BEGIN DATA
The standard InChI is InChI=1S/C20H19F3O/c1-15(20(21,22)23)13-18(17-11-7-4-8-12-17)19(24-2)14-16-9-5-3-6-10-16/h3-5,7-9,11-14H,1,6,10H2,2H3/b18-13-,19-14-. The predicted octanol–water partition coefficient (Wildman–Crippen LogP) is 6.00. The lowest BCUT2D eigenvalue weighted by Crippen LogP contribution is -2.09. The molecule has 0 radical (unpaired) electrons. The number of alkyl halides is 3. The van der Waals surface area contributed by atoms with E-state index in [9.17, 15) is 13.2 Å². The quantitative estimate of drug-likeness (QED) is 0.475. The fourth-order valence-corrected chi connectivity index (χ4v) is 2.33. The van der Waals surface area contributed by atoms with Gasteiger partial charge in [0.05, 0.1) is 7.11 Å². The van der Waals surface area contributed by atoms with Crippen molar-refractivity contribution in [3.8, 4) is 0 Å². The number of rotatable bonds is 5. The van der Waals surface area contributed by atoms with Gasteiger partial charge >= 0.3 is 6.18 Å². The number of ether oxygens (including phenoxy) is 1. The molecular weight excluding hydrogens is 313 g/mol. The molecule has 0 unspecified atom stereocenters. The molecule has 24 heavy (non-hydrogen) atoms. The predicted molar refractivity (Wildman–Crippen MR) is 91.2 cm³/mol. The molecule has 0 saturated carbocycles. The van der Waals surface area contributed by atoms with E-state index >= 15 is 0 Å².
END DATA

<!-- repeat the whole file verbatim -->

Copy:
The standard InChI is InChI=1S/C20H19F3O/c1-15(20(21,22)23)13-18(17-11-7-4-8-12-17)19(24-2)14-16-9-5-3-6-10-16/h3-5,7-9,11-14H,1,6,10H2,2H3/b18-13-,19-14-. The predicted octanol–water partition coefficient (Wildman–Crippen LogP) is 6.00. The lowest BCUT2D eigenvalue weighted by Crippen LogP contribution is -2.09. The molecule has 0 radical (unpaired) electrons. The number of alkyl halides is 3. The van der Waals surface area contributed by atoms with E-state index in [9.17, 15) is 13.2 Å². The quantitative estimate of drug-likeness (QED) is 0.475. The fourth-order valence-corrected chi connectivity index (χ4v) is 2.33. The van der Waals surface area contributed by atoms with Gasteiger partial charge in [0.05, 0.1) is 7.11 Å². The van der Waals surface area contributed by atoms with Crippen molar-refractivity contribution in [3.8, 4) is 0 Å². The number of rotatable bonds is 5. The van der Waals surface area contributed by atoms with Gasteiger partial charge >= 0.3 is 6.18 Å². The number of ether oxygens (including phenoxy) is 1. The molecular weight excluding hydrogens is 313 g/mol. The molecule has 0 unspecified atom stereocenters. The molecule has 24 heavy (non-hydrogen) atoms. The predicted molar refractivity (Wildman–Crippen MR) is 91.2 cm³/mol. The molecule has 0 saturated carbocycles. The van der Waals surface area contributed by atoms with E-state index >= 15 is 0 Å².